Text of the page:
Programming Windows Phone 7 Series. This preview eBook contains six chapters in three parts (153 pages total):
Part I Getting Started
Chapter 1 Phone Hardware + Your Software
Chapter 2 Hello, Windows Phone
Part II Silverlight
Chapter 3 Code and XAML
Chapter 4 Presentation and Layout
Part III XNA
Chapter 5 Principles of Movement
Chapter 6 Textures and Sprites
Here’s a quick excerpt from the ebook:
Phone Hardware + Your Software
Sometimes it becomes apparent that previous approaches to a problem haven’t quite worked the way you anticipated. Perhaps you just need to clear away the smoky residue of the past, take a deep breath, and try again with a new attitude and fresh ideas. In golf, it’s known as a “mulligan”; in schoolyard sports, it’s called a “do-over”; and in the computer industry, we say it’s a “reboot.”
A reboot is what Microsoft has initiated with its new approach to the mobile phone market. On February 15, 2010, at the Mobile World Congress in Barcelona, Microsoft CEO Steve Ballmer unveiled the Microsoft Windows Phone 7 Series and promised a product introduction in time for year-end holiday shopping. With its clean look, striking fonts, and new organizational paradigms, Windows Phone 7 Series not only represents a break with the Windows Mobile past but also differentiates itself from other smartphones currently in the market.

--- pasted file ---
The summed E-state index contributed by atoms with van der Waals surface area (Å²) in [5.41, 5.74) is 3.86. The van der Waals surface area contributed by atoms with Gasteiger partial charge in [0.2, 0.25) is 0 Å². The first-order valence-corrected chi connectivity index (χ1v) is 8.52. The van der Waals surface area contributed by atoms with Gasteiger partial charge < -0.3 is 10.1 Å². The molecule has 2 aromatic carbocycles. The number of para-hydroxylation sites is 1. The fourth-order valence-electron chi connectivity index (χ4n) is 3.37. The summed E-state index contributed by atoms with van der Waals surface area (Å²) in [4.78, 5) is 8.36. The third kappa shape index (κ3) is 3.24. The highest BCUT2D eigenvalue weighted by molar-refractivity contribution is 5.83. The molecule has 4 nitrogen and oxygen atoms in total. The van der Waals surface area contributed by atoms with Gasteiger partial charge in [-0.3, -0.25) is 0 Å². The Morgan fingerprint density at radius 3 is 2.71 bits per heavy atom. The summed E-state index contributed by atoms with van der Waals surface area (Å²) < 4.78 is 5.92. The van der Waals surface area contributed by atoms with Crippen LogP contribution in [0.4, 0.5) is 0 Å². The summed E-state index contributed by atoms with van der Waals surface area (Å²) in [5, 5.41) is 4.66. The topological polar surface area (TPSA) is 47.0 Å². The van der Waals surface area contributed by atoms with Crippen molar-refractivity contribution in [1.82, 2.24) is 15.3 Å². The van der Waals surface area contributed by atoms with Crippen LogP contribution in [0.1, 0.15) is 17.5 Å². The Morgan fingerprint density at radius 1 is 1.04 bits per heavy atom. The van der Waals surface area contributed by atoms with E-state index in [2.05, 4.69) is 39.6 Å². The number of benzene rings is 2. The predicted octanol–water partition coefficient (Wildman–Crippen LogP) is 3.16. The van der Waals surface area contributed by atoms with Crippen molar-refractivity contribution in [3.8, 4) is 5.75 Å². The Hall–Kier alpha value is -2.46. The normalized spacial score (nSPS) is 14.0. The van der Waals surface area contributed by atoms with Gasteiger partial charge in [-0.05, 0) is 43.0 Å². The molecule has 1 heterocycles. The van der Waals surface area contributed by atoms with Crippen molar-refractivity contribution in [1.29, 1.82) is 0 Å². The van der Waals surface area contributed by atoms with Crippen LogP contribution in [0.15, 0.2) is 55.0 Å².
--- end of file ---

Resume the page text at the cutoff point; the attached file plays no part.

For programmers, the news from Barcelona was certainly intriguing but hardly illuminating. Exactly how do we write programs for this new Windows Phone 7 Series? Developers detected a few hints but no real facts. The really important stuff wouldn’t be disclosed until mid-March at MIX 2010 in Las Vegas.
Silverlight or XNA?
Intelligent speculation about the application platform for the Windows Phone 7 Series has gravitated around two possibilities: Silverlight and XNA.
Since about 2008, programmers have been impatiently awaiting the arrival of a mobile version of Silverlight. Silverlight, a spinoff of the client-based Windows Presentation Foundation (WPF), has already given Web programmers unprecedented power to develop sophisticated user interfaces with a mix of traditional controls, high-quality text, vector graphics, media, animation, and data binding that run on multiple platforms and browsers. Many programmers thought Silverlight would be an excellent platform for writing applications and utilities for smartphones.
XNA—the three letters stand for something like “XNA is Not an Acronym”—is Microsoft’s game platform supporting both 2D sprite-based and 3D graphics with a traditional game-loop architecture. Although XNA is mostly associated with writing games for the Xbox 360 console, developers can also target the PC itself, as well as Microsoft’s classy audio player, the Zune. The 2009 release of the Zune HD particularly seemed to suggest a mobile future built around the device’s revamped graphics and multitouch navigation. For many Zune HD users, the most disappointing feature of the device was its inability to make phone calls!
Either Silverlight or XNA would make good sense as the application platform for the Windows Phone 7 Series, but the decision from Microsoft is:
The Windows Phone 7 Series supports programs written for either Silverlight or XNA. And this we call “an embarrassment of riches.”